The Nursing Undergraduate Society condemns the blatant acts of violence against Black and Indigenous bodies at the hands of the state, and their lack of accountability and redress in the aftermath. The deaths of Regis Korchinski-Paquet, Chantel Moore, Rodney Levi, George Floyd, Breonna Taylor, Elijah McClain, Ahmad Aubrey, Shukri Adbi, and Tony McDade have once again shown the greater public the fatal consequences of anti-Black and anti-Indigenous racism that exist within the institutions that are considered the foundations of our society. Racism is a determinant of health. Addressing anti-Black and anti-Indigenous racism is our responsibility as healthcare providers. It requires us to look within our own profession, our academic institution and demand systemic change.
We are currently living through the largest civil movement in history and we would be remiss to not actively participate in dismantling systems of oppression that have continued to marginalize and harm Black and Indigenous people. We recognize the importance of our role as nurses, gatekeepers to healthcare and wellbeing, and also agents of an institution that has historically been complicit in harm. These institutions include the Faculty of Nursing where we receive the foundations of our clinical practice that will shape our clinical decision making, relational skills and understandings of social systems that impact the health of our clients. The insidious effects of systemic racism permeate across our institution through differential treatment of racialized students, and curriculum that is not representative of the needs of Black and Indigenous communities.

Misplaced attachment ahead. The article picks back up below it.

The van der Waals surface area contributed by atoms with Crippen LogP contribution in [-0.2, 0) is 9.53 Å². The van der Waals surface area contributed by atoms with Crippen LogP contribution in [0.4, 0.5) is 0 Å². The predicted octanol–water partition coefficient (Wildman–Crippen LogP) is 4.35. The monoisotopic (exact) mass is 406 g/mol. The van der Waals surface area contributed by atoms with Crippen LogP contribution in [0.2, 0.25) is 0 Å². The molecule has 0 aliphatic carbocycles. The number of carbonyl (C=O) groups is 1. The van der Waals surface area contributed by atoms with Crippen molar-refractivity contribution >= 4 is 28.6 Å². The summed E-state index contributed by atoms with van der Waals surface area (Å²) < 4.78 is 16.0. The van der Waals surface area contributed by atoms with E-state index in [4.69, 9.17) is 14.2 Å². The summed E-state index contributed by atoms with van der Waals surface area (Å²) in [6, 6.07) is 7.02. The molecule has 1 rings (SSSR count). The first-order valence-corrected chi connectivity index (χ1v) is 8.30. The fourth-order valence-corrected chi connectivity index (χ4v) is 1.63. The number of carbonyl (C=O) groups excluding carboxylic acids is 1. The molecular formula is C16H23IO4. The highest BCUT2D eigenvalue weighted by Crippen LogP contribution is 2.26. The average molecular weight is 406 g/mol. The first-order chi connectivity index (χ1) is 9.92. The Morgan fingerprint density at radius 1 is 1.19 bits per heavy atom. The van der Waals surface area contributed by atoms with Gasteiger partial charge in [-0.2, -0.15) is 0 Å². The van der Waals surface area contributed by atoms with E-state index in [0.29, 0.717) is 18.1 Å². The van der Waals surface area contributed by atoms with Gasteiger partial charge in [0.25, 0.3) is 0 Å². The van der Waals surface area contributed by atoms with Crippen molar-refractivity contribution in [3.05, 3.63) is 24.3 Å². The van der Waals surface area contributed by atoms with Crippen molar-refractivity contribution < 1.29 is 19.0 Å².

As a student group we acknowledge our responsibility to address social inequities and our capacity to mobilize and enact sustainable change within the academic institution – as such, we unequivocally support Black and Indigenous students, materially, professionally and personally and will contribute to and sustain their initiatives in addressing the necessary changes that need to occur within the Faculty of Nursing to appropriately address anti-Black and anti-Indigenous racism. Moving forward NUS will be initiating an subcommittee addressing anti-Black, anti-Indigenous racism to ensure that specific attention is directed toward this important work. We also intend for this committee to open channels of communication between nursing students, NUS, the faculty and the institution to address critical matters and student concerns. Through these efforts, we hope to bring about meaningful, transformational changes that will help begin the process of healing for Black and Indigenous students at the Lawrence S. Bloomberg Faculty of Nursing.
The Nursing Undergraduate Society